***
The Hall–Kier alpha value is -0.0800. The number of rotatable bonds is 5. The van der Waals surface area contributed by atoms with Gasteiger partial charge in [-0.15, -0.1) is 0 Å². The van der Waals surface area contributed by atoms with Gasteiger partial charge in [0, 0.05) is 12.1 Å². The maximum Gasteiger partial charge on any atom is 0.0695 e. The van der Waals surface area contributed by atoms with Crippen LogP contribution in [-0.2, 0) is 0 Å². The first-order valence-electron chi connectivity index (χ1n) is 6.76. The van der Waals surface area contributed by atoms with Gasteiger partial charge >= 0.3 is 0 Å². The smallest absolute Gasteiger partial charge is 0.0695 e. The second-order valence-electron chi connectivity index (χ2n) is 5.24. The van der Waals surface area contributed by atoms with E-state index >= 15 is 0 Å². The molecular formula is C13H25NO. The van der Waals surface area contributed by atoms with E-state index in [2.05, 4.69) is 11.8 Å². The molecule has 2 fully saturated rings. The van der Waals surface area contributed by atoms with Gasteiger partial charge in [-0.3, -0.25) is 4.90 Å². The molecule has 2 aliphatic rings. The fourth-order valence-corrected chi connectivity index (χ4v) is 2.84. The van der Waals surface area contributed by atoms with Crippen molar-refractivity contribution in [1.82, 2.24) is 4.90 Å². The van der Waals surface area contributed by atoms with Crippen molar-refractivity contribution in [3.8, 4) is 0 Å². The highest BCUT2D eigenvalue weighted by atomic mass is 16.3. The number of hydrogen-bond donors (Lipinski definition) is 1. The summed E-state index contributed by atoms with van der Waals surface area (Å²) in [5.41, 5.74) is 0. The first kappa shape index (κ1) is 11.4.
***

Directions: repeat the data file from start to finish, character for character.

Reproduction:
The Hall–Kier alpha value is -0.0800. The number of rotatable bonds is 5. The van der Waals surface area contributed by atoms with Gasteiger partial charge in [-0.15, -0.1) is 0 Å². The van der Waals surface area contributed by atoms with Gasteiger partial charge in [0, 0.05) is 12.1 Å². The maximum Gasteiger partial charge on any atom is 0.0695 e. The van der Waals surface area contributed by atoms with Crippen LogP contribution in [-0.2, 0) is 0 Å². The first-order valence-electron chi connectivity index (χ1n) is 6.76. The van der Waals surface area contributed by atoms with Gasteiger partial charge >= 0.3 is 0 Å². The smallest absolute Gasteiger partial charge is 0.0695 e. The second-order valence-electron chi connectivity index (χ2n) is 5.24. The van der Waals surface area contributed by atoms with E-state index >= 15 is 0 Å². The molecular formula is C13H25NO. The van der Waals surface area contributed by atoms with E-state index in [2.05, 4.69) is 11.8 Å². The molecule has 2 fully saturated rings. The van der Waals surface area contributed by atoms with Gasteiger partial charge in [-0.3, -0.25) is 4.90 Å². The molecule has 2 aliphatic rings. The fourth-order valence-corrected chi connectivity index (χ4v) is 2.84. The van der Waals surface area contributed by atoms with Crippen molar-refractivity contribution in [1.82, 2.24) is 4.90 Å². The van der Waals surface area contributed by atoms with Crippen molar-refractivity contribution in [3.8, 4) is 0 Å². The highest BCUT2D eigenvalue weighted by atomic mass is 16.3. The number of hydrogen-bond donors (Lipinski definition) is 1. The summed E-state index contributed by atoms with van der Waals surface area (Å²) in [5.41, 5.74) is 0. The first kappa shape index (κ1) is 11.4.